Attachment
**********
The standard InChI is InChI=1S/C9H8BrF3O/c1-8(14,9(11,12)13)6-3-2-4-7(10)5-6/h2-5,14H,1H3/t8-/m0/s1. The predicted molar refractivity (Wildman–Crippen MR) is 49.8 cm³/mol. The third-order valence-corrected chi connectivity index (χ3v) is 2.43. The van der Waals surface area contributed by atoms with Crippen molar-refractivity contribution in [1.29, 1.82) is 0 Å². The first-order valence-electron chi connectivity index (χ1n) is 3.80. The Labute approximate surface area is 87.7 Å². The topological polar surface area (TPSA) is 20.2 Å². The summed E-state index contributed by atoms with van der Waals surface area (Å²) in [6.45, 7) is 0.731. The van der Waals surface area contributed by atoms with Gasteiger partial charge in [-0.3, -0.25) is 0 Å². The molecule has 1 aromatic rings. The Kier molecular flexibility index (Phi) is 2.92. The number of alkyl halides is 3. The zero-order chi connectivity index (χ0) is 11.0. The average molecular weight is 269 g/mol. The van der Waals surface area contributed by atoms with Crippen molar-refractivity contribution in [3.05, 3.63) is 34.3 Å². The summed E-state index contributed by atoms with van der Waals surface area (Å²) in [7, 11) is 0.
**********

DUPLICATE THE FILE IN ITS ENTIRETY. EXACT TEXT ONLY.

The standard InChI is InChI=1S/C9H8BrF3O/c1-8(14,9(11,12)13)6-3-2-4-7(10)5-6/h2-5,14H,1H3/t8-/m0/s1. The predicted molar refractivity (Wildman–Crippen MR) is 49.8 cm³/mol. The third-order valence-corrected chi connectivity index (χ3v) is 2.43. The van der Waals surface area contributed by atoms with Crippen molar-refractivity contribution in [1.29, 1.82) is 0 Å². The first-order valence-electron chi connectivity index (χ1n) is 3.80. The Labute approximate surface area is 87.7 Å². The topological polar surface area (TPSA) is 20.2 Å². The summed E-state index contributed by atoms with van der Waals surface area (Å²) in [6.45, 7) is 0.731. The van der Waals surface area contributed by atoms with Gasteiger partial charge in [-0.3, -0.25) is 0 Å². The molecule has 1 aromatic rings. The Kier molecular flexibility index (Phi) is 2.92. The number of alkyl halides is 3. The zero-order chi connectivity index (χ0) is 11.0. The average molecular weight is 269 g/mol. The van der Waals surface area contributed by atoms with Crippen molar-refractivity contribution in [3.05, 3.63) is 34.3 Å². The summed E-state index contributed by atoms with van der Waals surface area (Å²) in [7, 11) is 0.